Sheffield Wednesday are up to 3rd in the Championship table, after a valuable 1-0 win over Bristol City on Sunday.
Gabriel Sutton looks at how Garry Monk has made the Owls competitive.
Steve Bruce swapped Hillsborough for his hometown just 17 days before Wednesday kicked off their season at Reading.
It was, therefore, unlikely that any new Sheffield Wednesday manager could come in and instantly instil a fresh playing identity, without a pre-season to work with the group.
Lee Bullen, of course, did an admirable job of steadying the ship and oversaw a respectable return of nine points from six games as interim manager, but Monk had to be sensible and pragmatic.
Luckily, the 40-year-old had shown those qualities at Birmingham, where he guided a limited squad into Play-Off contention last season.
As was the case at St Andrews, he recognised that the way of getting the best out of the existing crop would be to go long to a target man – in this case Steven Fletcher – then play from there.
Strikers on song
Steven Fletcher has been a fantastic spearhead for Wednesday’s attacks.
The strong Scot has won 133 aerial duels this season, which is more than any striker in the Championship bar Lukas Jutkiewicz.
Fletcher is sometimes paired with Atdhe Nuhiu, who offers an alternative aerial option from goal kicks; the feisty Kosovan can cause problems for Championship defenders who, due to the evolution of styles we have seen in the second-tier, are sometimes not used to marking two big strikers simultaneously.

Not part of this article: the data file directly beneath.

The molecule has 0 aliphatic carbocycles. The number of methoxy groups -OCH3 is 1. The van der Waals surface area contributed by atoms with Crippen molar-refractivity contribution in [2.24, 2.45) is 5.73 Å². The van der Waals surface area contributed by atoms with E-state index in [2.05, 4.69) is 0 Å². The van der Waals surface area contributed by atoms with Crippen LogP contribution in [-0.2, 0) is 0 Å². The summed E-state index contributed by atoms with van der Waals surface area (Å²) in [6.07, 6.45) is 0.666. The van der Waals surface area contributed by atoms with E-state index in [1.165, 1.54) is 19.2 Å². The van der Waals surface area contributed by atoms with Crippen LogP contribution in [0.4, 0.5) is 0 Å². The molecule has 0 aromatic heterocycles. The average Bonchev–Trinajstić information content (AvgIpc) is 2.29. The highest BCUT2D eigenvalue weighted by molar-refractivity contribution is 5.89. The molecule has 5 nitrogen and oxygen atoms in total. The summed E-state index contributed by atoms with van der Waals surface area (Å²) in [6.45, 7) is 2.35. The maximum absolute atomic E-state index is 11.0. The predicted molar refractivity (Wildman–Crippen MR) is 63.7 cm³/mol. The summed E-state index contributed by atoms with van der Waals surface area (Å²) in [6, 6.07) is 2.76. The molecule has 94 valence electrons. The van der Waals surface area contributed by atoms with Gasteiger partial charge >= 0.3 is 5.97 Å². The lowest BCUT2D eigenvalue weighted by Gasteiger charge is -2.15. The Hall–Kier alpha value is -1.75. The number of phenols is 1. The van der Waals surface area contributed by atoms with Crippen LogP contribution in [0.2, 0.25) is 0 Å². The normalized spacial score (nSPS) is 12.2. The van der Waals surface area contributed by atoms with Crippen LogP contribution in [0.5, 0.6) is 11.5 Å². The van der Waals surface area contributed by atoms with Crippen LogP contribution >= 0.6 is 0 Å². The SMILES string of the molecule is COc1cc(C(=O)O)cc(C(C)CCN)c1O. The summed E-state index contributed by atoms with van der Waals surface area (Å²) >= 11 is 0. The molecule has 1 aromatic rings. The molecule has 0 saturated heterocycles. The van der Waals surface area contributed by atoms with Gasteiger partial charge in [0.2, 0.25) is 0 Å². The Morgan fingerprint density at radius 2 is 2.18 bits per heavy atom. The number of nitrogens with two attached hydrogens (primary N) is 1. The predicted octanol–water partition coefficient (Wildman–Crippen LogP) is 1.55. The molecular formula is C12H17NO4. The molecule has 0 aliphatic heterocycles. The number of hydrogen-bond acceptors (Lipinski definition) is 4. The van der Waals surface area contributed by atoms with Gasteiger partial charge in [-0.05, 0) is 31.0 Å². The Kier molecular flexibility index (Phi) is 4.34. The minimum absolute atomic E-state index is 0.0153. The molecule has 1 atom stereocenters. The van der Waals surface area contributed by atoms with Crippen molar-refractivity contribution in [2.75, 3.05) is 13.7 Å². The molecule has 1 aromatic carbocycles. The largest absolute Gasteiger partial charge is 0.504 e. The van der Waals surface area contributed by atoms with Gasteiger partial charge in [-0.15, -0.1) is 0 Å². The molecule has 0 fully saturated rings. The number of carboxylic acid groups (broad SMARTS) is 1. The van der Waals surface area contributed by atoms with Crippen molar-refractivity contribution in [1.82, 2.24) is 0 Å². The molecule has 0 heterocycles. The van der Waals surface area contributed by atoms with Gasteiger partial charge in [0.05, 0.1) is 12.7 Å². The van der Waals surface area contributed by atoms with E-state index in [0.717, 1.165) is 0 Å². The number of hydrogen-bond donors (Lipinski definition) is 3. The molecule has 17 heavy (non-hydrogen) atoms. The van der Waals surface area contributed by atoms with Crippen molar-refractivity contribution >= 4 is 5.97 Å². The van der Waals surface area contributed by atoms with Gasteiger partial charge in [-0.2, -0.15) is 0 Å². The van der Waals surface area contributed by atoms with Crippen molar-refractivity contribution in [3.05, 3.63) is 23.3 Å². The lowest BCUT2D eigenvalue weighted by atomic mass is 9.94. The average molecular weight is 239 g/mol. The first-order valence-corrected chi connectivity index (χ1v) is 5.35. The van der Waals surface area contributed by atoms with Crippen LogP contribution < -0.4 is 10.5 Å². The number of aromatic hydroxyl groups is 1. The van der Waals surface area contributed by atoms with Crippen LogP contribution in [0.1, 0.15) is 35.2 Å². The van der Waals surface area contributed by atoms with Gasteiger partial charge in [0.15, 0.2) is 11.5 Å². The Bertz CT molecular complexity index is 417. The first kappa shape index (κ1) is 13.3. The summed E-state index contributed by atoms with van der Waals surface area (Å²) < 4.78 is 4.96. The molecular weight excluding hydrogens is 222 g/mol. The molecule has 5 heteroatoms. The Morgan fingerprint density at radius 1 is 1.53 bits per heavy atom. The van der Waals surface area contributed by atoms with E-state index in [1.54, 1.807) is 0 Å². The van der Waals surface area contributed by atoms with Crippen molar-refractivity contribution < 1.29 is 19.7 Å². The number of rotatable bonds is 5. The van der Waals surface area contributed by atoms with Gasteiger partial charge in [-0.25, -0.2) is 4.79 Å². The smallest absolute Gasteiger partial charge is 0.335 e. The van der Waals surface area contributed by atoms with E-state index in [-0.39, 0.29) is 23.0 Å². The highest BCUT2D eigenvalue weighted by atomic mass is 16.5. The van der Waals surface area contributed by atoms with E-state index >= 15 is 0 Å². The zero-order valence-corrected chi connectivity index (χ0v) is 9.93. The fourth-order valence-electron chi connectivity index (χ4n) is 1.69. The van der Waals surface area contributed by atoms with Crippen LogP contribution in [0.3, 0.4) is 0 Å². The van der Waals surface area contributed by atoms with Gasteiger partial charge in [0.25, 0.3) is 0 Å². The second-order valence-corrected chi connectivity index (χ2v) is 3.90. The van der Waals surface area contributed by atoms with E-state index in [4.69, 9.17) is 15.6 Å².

Jordan Rhodes – arguably the EFL’s best poacher this decade – announced his return to form with a first half hat-trick in the stunning 4-0 win at Nottingham Forest and his clinical finishing could be a real asset, although there have been reports of a move to Celtic.
The form of Fletcher, Nuhiu and Rhodes means that Sam Winnall, who would arguably be first choice striker at half the teams in this division, is fourth choice at Wednesday.
If the Owls do make the top six, their firepower up top would be a key factor.
Garry Monk has led Sheffield Wednesday up to 3rd in the Championship
Barry Bannan brilliance
Another key factor would be the performances of Barry Bannan.
The one-time Aston Villa trainee can put in the hard yards – he will battle and scrap off the ball – but his main USPs come in what he does with the ball.
Bannan has the vision to spot through balls that few other players at this level can do, as well as the confidence to execute them to great effect.
There is no other midfielder in the current squad who can do what Bannan does to the same extent, so keeping him fit will be vital.
The Palmer and Harris combo
There is potential for Wednesday to strengthen their options in the full-back positions in January, but for now the left-sided combination of Liam Palmer and Kadeem Harris works well.
After left-back Morgan Fox got injured last time out, we saw Palmer take up his position, with Dominic Iorfa moving to right-back and substitute Julian Börner coming in at centre-back.
Despite being right-footed, Palmer is arguably a better left-back than he is a right-back.
When played in the latter position, he cannot influence the game because, as well as not having the pace to attack the flank directly, it’s hard for a right-footer on the right to see meaningful passing options, unless it’s a basic ball down the line which the strikers or Adam Reach are unlikely to have the speed to latch onto.